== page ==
As an author (especially as a spiritual author), I always have to walk a fine line: the nature of marketing means I need to be promoting my books, but the nature of humility means that I may not brag about them. At least, not about the text, which is to say, the content that I created.
But my books are more than just my work. Every book represents the labor and creativity not only of the author, but of editors, proofreaders, salespeople, marketers and publicists, and designers. In today’s post, I want to praise the designers. At least three of my books feature truly beautiful cover art, that I really had nothing to do with. But they’re wonderful, and they deserve to be in the spotlight.
So I want to, as we say in the south, brag on them. And even if you are not particularly into book design, I hope you will find the architecture represented in these images interesting: a church, a chateau, and a monastery all have shown up on my covers. Here they are…
The Big Book of Christian Mysticism features a photograph taken by Francesco Pirrone of the Church of San Pantaleo in Martis, Sardinia. The church, built in the thirteenth century, is now in ruins, which allows for the striking imagery of sunlight streaming into the aisle. Here is the image that was used for the book cover:
And here is another image, also by Francesco Pirrone, photographed in the church’s nave and which shows why the sunlight is so vivid in the image used on the cover:
As you can see from this image, the sunlight streamed through a round hole once graced by a window, but now just providing a stream of light into the church — and because of the time of day Pirrone took his pictures, that light shined into the aisle (at the right of the lower picture) where he took the picture that eventually was used by designer Tracy Johnson when she created the cover of my book:
Answering the Contemplative Call features a photograph by Mel Curtis of a spiral staircase found in the Château d’Amboise on the River Loire in France. This splendid structure dates back to at least the tenth century, with the building under royal control from 1434. Today recognized as a historical monument, the Chateau is an imposing edifice dominating the skyline of Amboise, about seventeen miles east of Tours.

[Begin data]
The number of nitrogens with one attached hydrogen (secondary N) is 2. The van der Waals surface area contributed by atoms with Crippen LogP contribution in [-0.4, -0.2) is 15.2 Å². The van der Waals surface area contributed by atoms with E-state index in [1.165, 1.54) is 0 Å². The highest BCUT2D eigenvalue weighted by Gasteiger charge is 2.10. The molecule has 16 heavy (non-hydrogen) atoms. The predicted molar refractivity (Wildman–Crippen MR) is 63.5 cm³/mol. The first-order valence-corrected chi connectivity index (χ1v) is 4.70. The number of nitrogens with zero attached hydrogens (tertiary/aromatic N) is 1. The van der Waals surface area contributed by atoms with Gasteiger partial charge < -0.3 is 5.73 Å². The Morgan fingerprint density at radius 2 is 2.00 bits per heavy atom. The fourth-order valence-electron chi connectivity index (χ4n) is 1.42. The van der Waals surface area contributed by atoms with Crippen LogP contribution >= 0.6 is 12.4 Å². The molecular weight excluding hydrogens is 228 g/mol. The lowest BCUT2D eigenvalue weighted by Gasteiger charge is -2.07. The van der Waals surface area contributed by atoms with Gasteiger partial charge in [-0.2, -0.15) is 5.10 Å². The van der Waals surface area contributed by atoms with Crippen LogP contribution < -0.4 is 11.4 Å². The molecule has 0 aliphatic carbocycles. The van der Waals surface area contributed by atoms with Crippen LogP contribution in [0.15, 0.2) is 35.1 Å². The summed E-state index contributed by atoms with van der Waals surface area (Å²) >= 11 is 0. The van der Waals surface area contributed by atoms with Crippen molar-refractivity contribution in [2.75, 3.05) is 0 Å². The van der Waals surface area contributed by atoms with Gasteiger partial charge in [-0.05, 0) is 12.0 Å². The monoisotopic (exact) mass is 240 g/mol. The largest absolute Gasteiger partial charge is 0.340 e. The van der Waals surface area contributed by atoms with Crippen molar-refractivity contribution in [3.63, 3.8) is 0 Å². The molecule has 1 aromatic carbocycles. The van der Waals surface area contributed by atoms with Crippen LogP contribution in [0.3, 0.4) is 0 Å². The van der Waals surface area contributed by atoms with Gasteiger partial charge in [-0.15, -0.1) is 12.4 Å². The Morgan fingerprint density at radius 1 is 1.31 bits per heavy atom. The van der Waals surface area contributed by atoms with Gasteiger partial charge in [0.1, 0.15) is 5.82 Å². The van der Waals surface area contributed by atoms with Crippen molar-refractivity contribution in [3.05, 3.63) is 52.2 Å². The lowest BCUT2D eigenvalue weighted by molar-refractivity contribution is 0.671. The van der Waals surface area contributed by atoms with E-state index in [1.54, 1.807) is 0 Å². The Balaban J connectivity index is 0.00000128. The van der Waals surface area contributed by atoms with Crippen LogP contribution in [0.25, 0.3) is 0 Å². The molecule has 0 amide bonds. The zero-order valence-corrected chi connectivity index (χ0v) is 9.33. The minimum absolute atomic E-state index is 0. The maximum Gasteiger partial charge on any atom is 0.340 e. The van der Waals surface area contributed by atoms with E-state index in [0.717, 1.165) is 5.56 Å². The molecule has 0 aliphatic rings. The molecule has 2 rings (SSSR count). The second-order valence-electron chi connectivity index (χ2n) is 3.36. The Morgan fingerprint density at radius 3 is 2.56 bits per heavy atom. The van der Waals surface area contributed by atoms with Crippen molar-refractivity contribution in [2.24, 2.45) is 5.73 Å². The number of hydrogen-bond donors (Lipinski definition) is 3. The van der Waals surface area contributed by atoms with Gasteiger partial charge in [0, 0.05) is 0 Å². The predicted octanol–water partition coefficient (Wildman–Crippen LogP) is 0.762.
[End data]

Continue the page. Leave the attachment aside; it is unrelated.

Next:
The cover image of Answering the Contemplative Call was selected because of its imaginative lighting and perspective: the viewer is invited down the spiral staircase, beckoned by light shining up from below. It’s a lovely metaphor for the spiritual life, which is simultaneously a quest for the light of God, but also an invitation to enter the depth of one’s soul. The following image, also by Mel Curtis, provides a glimpse of the same staircase from the bottom looking up.
Befriending Silence celebrates the gifts of Cistercian spirituality, so it only stands to reason that the cover would feature an image from a Cistercian monastery. The image chosen for this book’s cover was photographed by Seb Hovaguimian in the church of L’abbaye du Thoronet (Le Thoronet Abbey), a former Cistercian abbey built in the late twelfth/early thirteenth century in Provence (southeast France). Thoronet is now a museum, renowned for its magnificence as an example of early Cistercian architecture. Even before this image was chosen for the cover of Befriending Silence, I was familiar with Le Thoronet Abbey because it is featured in a classic book about Cistercian architecture, Lucien Hervé’s Architecture of Truth. Here is Hovaguimian’s original image:
To get another glimpse into the architectural splendor of Le Thoronet, here’s an image from a different photographer, Gilles Barattini.
And now, the cover of Befriending Silence, designed by Angela Moody of www.amoodycover.com:
Needless to say, I love all three book covers. I love the photography (thank you, Francesco Pirrone, Mel Curtis and Seb Hovaguimian) and I love the design (kudos also to Tracy Johnson, Barbara Fisher and Angela Moody). I have never been to any of these locations (the Church of San Pantaleo in Sardinia; the Château d’Amboise on the Loire, or Le Thoronet Abbey in Provence) but all three are now on my bucket list. If you make it to Italy or France before me, check out these locations.
“You can’t judge a book by its cover.” It’s a truism, and certainly these covers, featuring medieval buildings photographed and designed by artists who had not read my writing, exist as works of beauty in their own right, regardless of the merit (or lack thereof) in my own work. It’s just that they are all so lovely; I only hope that my words are worthy of their beauty.
Thanks for looking at these pictures and learning a little bit about the architecture featured on my book covers. Which one is your favorite? Let me know, either through social media or a comment here. And thanks for reading!